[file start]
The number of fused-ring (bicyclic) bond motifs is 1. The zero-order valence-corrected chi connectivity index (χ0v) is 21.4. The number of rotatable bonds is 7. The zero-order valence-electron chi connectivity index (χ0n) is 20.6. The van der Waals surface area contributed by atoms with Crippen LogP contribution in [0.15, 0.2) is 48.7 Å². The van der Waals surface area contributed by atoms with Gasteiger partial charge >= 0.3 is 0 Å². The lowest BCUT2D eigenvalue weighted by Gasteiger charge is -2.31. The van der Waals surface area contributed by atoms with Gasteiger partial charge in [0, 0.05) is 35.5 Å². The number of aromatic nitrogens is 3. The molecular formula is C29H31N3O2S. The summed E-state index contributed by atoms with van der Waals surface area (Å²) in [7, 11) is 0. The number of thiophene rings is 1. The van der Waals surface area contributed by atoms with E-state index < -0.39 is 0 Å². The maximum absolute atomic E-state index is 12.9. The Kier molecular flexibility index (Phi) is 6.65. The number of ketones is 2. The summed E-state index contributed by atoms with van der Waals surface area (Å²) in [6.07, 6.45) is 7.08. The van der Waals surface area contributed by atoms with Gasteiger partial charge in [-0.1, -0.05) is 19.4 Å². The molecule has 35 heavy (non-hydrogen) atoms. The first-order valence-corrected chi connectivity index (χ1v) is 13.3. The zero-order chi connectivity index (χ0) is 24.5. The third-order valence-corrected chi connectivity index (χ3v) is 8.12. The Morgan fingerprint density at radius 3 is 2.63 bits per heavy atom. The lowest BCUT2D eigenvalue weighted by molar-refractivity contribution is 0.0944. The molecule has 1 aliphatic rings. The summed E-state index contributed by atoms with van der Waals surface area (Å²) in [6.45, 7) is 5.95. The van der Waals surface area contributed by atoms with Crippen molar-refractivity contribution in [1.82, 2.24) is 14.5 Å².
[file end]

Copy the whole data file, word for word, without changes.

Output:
The number of fused-ring (bicyclic) bond motifs is 1. The zero-order valence-corrected chi connectivity index (χ0v) is 21.4. The number of rotatable bonds is 7. The zero-order valence-electron chi connectivity index (χ0n) is 20.6. The van der Waals surface area contributed by atoms with Crippen LogP contribution in [0.15, 0.2) is 48.7 Å². The van der Waals surface area contributed by atoms with Gasteiger partial charge >= 0.3 is 0 Å². The lowest BCUT2D eigenvalue weighted by Gasteiger charge is -2.31. The van der Waals surface area contributed by atoms with Gasteiger partial charge in [0, 0.05) is 35.5 Å². The number of aromatic nitrogens is 3. The molecular formula is C29H31N3O2S. The summed E-state index contributed by atoms with van der Waals surface area (Å²) in [7, 11) is 0. The number of thiophene rings is 1. The van der Waals surface area contributed by atoms with E-state index < -0.39 is 0 Å². The maximum absolute atomic E-state index is 12.9. The Kier molecular flexibility index (Phi) is 6.65. The number of ketones is 2. The summed E-state index contributed by atoms with van der Waals surface area (Å²) in [6.07, 6.45) is 7.08. The van der Waals surface area contributed by atoms with Gasteiger partial charge in [-0.1, -0.05) is 19.4 Å². The molecule has 35 heavy (non-hydrogen) atoms. The first-order valence-corrected chi connectivity index (χ1v) is 13.3. The zero-order chi connectivity index (χ0) is 24.5. The third-order valence-corrected chi connectivity index (χ3v) is 8.12. The Morgan fingerprint density at radius 3 is 2.63 bits per heavy atom. The lowest BCUT2D eigenvalue weighted by molar-refractivity contribution is 0.0944. The molecule has 1 aliphatic rings. The summed E-state index contributed by atoms with van der Waals surface area (Å²) in [6.45, 7) is 5.95. The van der Waals surface area contributed by atoms with Crippen molar-refractivity contribution in [1.82, 2.24) is 14.5 Å².